What the federal election means for property investors

Policy relating to and impacting property investment in Australia is front and centre to the campaigning of the major parties. We take a look at what this means for you as an investor. 

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Peter Koulizos, chairman of the Property Investment Professionals of Australia, recommended that investors take a careful look at every party’s stance on housing and investment.

Two of the headline considerations for current and prospective property investors are any changes in the works for negative gearing or capital gains tax (CGT).

Mr Koulizos said that the property market has changed since Labor’s intention to change negative gearing and CGT, so investors would be wise to double check exactly what they will be voting for.

“It was pretty well-known last year what the Labor party wanted to do, and that was in an environment where Sydney and Melbourne property prices were skyrocketing, but that is not the case anymore, so you want to read the fine print to see what they plan to do,” Mr Koulizos said to Smart Property Investment.


“They haven’t come out with anything new, so at this stage, they're probably going to the election with whatever they said that they would do last year.

“But when crunch time comes, let’s see, because the closer we get to the election, the more property prices will drop all over the country, so it’s going to be very interesting if they want to bring it in in a climate where peoples’ net wealth is decreasing all over the country.”

Malcolm Gunning, president of the Real Estate Institute of Australia, agreed with Mr Koulizos sentiments that Labor is likely to take their negative gearing and CGT position to the next election without any changes.

“We’re of the opinion that, after speaking with Bill Shorten, that these property taxes [will] continue to remain a platform of their position in the upcoming election in 2019 and as much as we’ve suggested that the timing is incorrect, they’re saying they’re not going to change their position,” Mr Gunning said to Smart Property Investment.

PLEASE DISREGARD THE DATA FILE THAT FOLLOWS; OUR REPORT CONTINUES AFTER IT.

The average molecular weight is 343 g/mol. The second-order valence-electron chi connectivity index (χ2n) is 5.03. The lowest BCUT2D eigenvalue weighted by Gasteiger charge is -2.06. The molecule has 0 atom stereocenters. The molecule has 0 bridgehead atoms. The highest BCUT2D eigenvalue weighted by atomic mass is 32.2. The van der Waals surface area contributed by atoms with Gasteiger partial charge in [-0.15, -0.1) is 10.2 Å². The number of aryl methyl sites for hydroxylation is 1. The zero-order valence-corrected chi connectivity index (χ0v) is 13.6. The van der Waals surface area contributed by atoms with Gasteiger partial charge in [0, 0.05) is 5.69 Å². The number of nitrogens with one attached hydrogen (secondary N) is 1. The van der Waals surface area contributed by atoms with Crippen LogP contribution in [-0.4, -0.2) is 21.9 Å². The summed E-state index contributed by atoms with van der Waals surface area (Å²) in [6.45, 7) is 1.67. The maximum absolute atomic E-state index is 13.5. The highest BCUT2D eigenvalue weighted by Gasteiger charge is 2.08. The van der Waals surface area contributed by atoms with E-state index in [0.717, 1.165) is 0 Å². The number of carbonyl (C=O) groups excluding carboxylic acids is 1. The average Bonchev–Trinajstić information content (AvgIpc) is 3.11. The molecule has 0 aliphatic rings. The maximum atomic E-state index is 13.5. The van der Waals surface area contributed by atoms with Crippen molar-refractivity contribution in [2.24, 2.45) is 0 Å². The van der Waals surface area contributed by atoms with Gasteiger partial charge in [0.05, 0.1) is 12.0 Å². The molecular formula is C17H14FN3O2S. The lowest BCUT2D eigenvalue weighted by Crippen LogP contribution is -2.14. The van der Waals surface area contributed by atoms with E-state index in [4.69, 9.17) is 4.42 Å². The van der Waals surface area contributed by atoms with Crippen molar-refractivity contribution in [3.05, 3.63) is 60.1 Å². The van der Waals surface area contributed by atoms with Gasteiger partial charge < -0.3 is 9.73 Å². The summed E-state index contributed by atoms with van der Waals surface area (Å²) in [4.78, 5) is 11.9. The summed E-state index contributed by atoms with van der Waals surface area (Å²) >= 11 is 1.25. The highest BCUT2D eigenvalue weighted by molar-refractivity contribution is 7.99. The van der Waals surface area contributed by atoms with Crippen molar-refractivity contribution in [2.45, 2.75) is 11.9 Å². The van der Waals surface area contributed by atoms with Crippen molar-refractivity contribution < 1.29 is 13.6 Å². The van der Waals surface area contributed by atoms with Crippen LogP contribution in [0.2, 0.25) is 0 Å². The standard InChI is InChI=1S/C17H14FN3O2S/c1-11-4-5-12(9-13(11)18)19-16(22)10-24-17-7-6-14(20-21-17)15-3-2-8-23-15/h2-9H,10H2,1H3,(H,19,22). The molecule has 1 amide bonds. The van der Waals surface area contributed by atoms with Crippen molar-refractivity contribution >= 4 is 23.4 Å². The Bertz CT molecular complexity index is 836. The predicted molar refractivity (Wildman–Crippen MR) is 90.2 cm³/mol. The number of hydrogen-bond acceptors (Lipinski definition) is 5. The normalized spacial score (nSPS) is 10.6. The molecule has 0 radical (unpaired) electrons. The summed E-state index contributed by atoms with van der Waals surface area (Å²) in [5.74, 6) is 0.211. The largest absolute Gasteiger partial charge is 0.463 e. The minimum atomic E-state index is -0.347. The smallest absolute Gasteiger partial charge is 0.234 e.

In Mr Gunning’s opinion, if a Labor government were to come to power, the negative gearing and CGT changes would be likely to come into effect in their second term.

“If Labor is elected, they’ll probably get two terms. If they get the majority they think they’re going to get … [and] if they start to go and promote it in this current climate, then they don’t think the property prices are going to settle down for the next six, or eight or nine months, so it’s going to take most of 2019 to see the market stablise,” he said.

The history of changing negative gearing is particular concerning to Mr Gunning and the Real Estate Institute of Australia, as he claimed the Keating government’s attempt to change negative gearing did not end well.

“In a very short time, we had rapidly rising rents because the investment in the residential property was stopped in its tracks,” Mr Gunning said.

“The mum and dad investor who tend to buy residential investment for their superfunds or individual investments at that stage, just put that money back in the share market and pulled away.”

Mr Koulizos added it would be would be worthwhile to determine what policies Liberal party and independents have regarding investment and the property market, as if the government remains in minority, the winning government will need the support of independents to pass legislation.

“It would be very rare in this current climate for one of the major political parties to have a majority in both the upper house and the lower house, so they’re going to have to negotiate with the independents,” he said.

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